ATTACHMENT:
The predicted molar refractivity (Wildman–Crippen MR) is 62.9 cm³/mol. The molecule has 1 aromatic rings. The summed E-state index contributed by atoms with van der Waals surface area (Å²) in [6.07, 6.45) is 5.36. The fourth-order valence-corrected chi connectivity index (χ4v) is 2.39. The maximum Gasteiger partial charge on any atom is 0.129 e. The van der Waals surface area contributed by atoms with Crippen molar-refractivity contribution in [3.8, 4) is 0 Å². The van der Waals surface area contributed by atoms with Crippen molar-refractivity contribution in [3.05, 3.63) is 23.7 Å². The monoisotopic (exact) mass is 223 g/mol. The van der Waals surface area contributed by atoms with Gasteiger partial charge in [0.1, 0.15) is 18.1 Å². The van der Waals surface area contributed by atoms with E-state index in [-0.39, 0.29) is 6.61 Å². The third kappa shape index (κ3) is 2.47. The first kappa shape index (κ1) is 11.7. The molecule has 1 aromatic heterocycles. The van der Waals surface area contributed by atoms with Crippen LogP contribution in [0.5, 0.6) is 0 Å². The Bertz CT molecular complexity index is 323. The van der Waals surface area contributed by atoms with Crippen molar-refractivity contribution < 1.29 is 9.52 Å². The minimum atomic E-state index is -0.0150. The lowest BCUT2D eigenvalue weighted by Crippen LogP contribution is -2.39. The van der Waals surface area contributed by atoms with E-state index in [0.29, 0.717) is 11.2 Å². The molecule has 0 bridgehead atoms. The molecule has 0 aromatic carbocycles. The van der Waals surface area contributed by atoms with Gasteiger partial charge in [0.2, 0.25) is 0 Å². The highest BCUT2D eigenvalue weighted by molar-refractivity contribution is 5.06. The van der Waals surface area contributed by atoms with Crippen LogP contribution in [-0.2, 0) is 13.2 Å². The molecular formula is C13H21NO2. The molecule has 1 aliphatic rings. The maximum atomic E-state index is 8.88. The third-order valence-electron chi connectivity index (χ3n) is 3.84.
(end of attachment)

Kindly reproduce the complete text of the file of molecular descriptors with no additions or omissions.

The predicted molar refractivity (Wildman–Crippen MR) is 62.9 cm³/mol. The molecule has 1 aromatic rings. The summed E-state index contributed by atoms with van der Waals surface area (Å²) in [6.07, 6.45) is 5.36. The fourth-order valence-corrected chi connectivity index (χ4v) is 2.39. The maximum Gasteiger partial charge on any atom is 0.129 e. The van der Waals surface area contributed by atoms with Crippen molar-refractivity contribution in [3.8, 4) is 0 Å². The van der Waals surface area contributed by atoms with Crippen molar-refractivity contribution in [3.05, 3.63) is 23.7 Å². The monoisotopic (exact) mass is 223 g/mol. The van der Waals surface area contributed by atoms with Gasteiger partial charge in [0.1, 0.15) is 18.1 Å². The van der Waals surface area contributed by atoms with E-state index in [-0.39, 0.29) is 6.61 Å². The third kappa shape index (κ3) is 2.47. The first kappa shape index (κ1) is 11.7. The molecule has 1 aromatic heterocycles. The van der Waals surface area contributed by atoms with Crippen LogP contribution in [0.5, 0.6) is 0 Å². The Bertz CT molecular complexity index is 323. The van der Waals surface area contributed by atoms with Crippen molar-refractivity contribution < 1.29 is 9.52 Å². The minimum atomic E-state index is -0.0150. The lowest BCUT2D eigenvalue weighted by Crippen LogP contribution is -2.39. The van der Waals surface area contributed by atoms with E-state index in [0.29, 0.717) is 11.2 Å². The molecule has 0 bridgehead atoms. The molecule has 0 aromatic carbocycles. The van der Waals surface area contributed by atoms with Gasteiger partial charge in [0.2, 0.25) is 0 Å². The highest BCUT2D eigenvalue weighted by molar-refractivity contribution is 5.06. The van der Waals surface area contributed by atoms with Crippen LogP contribution in [-0.2, 0) is 13.2 Å². The molecular formula is C13H21NO2. The molecule has 1 aliphatic rings. The maximum atomic E-state index is 8.88. The third-order valence-electron chi connectivity index (χ3n) is 3.84.